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Psychologist who mismanaged vulnerable patient suspended for one year

19 Mar 2020

The Victorian and Civil Administrative Tribunal (the tribunal) has reprimanded and suspended a psychologist after it was found she had engaged in professional misconduct.

Melissa White was found to have allowed a professional relationship with a client to develop into a platonic social friendship, without ensuring that her client /friend was sufficiently protected from the foreseeable collateral impacts of that transition. Associated with this were inadequacies in client care in relation to record-keeping, risk assessments and continuity of client care.

The practitioner had also been the subject of prior disciplinary action for boundary transgressions in 2012 to 2013, resulting in supervision conditions being imposed on her registration in December 2014.

The tribunal made findings of professional misconduct in relation to each of the six allegations against the practitioner, namely that she:

  • engaged in inappropriate communications outside scheduled sessions, and established a personal platonic relationship with her client during the treating relationship;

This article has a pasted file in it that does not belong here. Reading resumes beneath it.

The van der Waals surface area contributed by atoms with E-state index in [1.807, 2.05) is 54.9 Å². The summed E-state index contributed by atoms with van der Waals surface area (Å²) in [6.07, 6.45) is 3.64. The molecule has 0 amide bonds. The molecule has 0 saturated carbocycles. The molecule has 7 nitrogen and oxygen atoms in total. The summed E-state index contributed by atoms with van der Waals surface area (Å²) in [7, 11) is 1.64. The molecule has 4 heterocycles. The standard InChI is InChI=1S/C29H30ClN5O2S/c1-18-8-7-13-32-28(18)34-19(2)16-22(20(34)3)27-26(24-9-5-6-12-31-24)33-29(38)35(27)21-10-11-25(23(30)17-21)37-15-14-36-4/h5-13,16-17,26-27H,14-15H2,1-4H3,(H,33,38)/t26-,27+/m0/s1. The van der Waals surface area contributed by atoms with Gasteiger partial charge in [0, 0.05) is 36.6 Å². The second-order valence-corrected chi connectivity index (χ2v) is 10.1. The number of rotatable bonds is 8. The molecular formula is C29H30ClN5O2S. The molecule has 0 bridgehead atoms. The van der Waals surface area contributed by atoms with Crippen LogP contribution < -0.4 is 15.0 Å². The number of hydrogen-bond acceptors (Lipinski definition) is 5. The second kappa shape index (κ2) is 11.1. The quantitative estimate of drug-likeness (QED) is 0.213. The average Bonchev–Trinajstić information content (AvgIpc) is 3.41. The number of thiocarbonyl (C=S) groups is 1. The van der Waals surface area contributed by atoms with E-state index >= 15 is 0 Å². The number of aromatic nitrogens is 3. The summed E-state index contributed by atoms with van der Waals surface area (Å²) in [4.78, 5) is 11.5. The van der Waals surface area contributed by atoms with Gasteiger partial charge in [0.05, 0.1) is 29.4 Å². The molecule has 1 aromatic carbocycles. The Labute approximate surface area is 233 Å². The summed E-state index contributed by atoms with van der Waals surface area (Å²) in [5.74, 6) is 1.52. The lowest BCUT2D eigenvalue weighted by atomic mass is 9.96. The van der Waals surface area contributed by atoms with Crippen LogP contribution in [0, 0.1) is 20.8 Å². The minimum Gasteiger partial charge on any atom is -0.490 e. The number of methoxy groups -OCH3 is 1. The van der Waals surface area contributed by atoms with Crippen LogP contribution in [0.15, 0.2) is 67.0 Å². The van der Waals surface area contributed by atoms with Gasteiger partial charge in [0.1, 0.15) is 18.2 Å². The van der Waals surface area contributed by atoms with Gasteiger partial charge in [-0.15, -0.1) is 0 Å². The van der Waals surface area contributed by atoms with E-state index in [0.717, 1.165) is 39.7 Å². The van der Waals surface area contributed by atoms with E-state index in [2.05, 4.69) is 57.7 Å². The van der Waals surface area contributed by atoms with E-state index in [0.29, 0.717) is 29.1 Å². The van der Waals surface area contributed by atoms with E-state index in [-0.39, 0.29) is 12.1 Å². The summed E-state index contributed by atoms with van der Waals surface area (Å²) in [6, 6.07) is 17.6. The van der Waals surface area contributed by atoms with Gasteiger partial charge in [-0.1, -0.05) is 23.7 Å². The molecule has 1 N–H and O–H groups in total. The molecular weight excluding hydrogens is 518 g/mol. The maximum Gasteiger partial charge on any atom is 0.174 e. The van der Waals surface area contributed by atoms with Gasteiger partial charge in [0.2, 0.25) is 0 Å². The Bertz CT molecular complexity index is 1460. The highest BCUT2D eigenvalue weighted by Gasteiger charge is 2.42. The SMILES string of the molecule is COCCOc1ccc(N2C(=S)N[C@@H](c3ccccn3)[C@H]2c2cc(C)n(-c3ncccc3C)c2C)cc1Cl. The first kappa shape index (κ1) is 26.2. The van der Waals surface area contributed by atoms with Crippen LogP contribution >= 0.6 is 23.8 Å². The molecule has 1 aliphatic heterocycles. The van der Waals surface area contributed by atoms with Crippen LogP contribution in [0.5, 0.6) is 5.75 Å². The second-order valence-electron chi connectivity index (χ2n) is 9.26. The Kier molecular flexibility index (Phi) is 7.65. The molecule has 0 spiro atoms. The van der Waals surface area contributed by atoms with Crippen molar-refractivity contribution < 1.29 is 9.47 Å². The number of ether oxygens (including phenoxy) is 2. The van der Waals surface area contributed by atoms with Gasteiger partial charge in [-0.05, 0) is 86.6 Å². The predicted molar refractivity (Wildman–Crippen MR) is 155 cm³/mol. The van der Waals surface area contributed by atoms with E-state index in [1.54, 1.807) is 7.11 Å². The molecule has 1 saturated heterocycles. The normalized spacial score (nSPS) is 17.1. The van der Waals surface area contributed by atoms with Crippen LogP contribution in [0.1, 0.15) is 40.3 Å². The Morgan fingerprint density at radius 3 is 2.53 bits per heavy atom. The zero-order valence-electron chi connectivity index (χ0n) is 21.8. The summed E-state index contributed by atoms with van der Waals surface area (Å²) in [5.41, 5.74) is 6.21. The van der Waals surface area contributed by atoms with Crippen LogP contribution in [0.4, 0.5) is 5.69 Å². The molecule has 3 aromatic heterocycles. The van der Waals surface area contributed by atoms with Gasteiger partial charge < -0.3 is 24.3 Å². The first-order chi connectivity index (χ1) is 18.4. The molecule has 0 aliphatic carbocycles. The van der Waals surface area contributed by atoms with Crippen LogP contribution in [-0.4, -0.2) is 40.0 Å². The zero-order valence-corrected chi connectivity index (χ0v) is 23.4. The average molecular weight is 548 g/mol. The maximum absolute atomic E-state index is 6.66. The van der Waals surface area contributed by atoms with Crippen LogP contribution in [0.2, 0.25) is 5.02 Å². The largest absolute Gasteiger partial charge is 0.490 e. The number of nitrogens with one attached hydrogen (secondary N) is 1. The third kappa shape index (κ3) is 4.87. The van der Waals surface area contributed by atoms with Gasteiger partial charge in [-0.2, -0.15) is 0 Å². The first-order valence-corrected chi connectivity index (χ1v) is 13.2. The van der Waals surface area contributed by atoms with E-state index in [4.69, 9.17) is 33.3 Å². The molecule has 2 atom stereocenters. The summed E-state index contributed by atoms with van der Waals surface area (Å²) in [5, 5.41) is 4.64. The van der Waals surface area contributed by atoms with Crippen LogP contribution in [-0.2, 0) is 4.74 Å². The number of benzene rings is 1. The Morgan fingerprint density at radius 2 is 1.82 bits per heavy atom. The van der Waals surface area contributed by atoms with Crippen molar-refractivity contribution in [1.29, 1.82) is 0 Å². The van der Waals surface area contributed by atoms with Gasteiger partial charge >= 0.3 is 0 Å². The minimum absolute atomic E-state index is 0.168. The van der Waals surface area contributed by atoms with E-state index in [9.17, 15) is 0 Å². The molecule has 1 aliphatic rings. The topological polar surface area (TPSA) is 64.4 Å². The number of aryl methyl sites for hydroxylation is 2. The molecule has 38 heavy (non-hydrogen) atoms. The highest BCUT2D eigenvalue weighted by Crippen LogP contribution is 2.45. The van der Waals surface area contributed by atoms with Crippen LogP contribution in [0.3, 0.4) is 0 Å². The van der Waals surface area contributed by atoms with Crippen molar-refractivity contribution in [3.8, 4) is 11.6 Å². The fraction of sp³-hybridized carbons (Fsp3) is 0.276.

• crossed professional boundaries, and not acted in her client’s best interests, by telling the client that she had previously been the subject of a complaint in relation to boundary violations;
  • failed to record in her clinical file conversations with other professionals involved in the treatment of her client, thus prejudicing the client’s best interests in the event that her clinical file was relied upon by others in the future;
  • failed to make adequate assessments of the risks faced by her client;
  • failed to make reasonable arrangements for the continuity of psychological services for her client after the professional relationship ended, and the personal relationship had commenced;
  • engaged in a personal relationship with her client after cessation of the treating relationship, without adequate consideration of her welfare, and whether an equal relationship could be established.

The practitioner was found guilty of professional misconduct. The tribunal ordered that the practitioner be reprimanded and her registration be suspended for a period of 12 months. Following the suspension, the practitioner will also have education and supervision conditions imposed on her registration.

The tribunal noted that one of the lessons arising from this case is the danger for health professionals in using informal means to communicate with their clients. In this case, text messaging. This can lead practitioners more easily down the road towards breaching their ethical obligations, and to the blurring of boundaries between professional and personal conduct.

The full findings are available on the Austlii website.

Page reviewed 19/03/2020